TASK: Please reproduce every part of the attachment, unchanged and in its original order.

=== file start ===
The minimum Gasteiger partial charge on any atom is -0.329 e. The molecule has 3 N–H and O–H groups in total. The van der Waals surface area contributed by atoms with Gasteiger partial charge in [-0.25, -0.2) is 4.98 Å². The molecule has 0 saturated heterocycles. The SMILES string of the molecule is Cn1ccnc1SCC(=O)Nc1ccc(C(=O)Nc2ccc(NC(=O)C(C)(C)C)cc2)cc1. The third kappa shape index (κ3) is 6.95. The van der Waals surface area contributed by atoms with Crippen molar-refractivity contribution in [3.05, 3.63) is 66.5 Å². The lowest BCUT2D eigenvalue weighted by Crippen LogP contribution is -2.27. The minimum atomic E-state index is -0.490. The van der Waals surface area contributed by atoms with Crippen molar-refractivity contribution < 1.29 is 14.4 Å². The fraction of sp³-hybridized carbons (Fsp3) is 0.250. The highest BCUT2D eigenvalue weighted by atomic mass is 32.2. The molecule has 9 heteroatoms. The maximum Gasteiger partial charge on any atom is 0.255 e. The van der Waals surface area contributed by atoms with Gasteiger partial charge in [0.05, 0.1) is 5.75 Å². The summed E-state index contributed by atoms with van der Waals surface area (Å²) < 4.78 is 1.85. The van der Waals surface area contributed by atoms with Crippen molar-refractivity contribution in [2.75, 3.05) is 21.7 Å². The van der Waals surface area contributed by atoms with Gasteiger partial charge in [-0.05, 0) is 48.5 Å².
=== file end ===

The minimum Gasteiger partial charge on any atom is -0.329 e. The molecule has 3 N–H and O–H groups in total. The van der Waals surface area contributed by atoms with Gasteiger partial charge in [-0.25, -0.2) is 4.98 Å². The molecule has 0 saturated heterocycles. The SMILES string of the molecule is Cn1ccnc1SCC(=O)Nc1ccc(C(=O)Nc2ccc(NC(=O)C(C)(C)C)cc2)cc1. The third kappa shape index (κ3) is 6.95. The van der Waals surface area contributed by atoms with Crippen molar-refractivity contribution in [3.05, 3.63) is 66.5 Å². The lowest BCUT2D eigenvalue weighted by Crippen LogP contribution is -2.27. The minimum atomic E-state index is -0.490. The van der Waals surface area contributed by atoms with Crippen molar-refractivity contribution < 1.29 is 14.4 Å². The fraction of sp³-hybridized carbons (Fsp3) is 0.250. The highest BCUT2D eigenvalue weighted by atomic mass is 32.2. The molecule has 9 heteroatoms. The maximum Gasteiger partial charge on any atom is 0.255 e. The van der Waals surface area contributed by atoms with Gasteiger partial charge in [0.05, 0.1) is 5.75 Å². The summed E-state index contributed by atoms with van der Waals surface area (Å²) < 4.78 is 1.85. The van der Waals surface area contributed by atoms with Crippen molar-refractivity contribution in [2.75, 3.05) is 21.7 Å². The van der Waals surface area contributed by atoms with Gasteiger partial charge in [-0.05, 0) is 48.5 Å².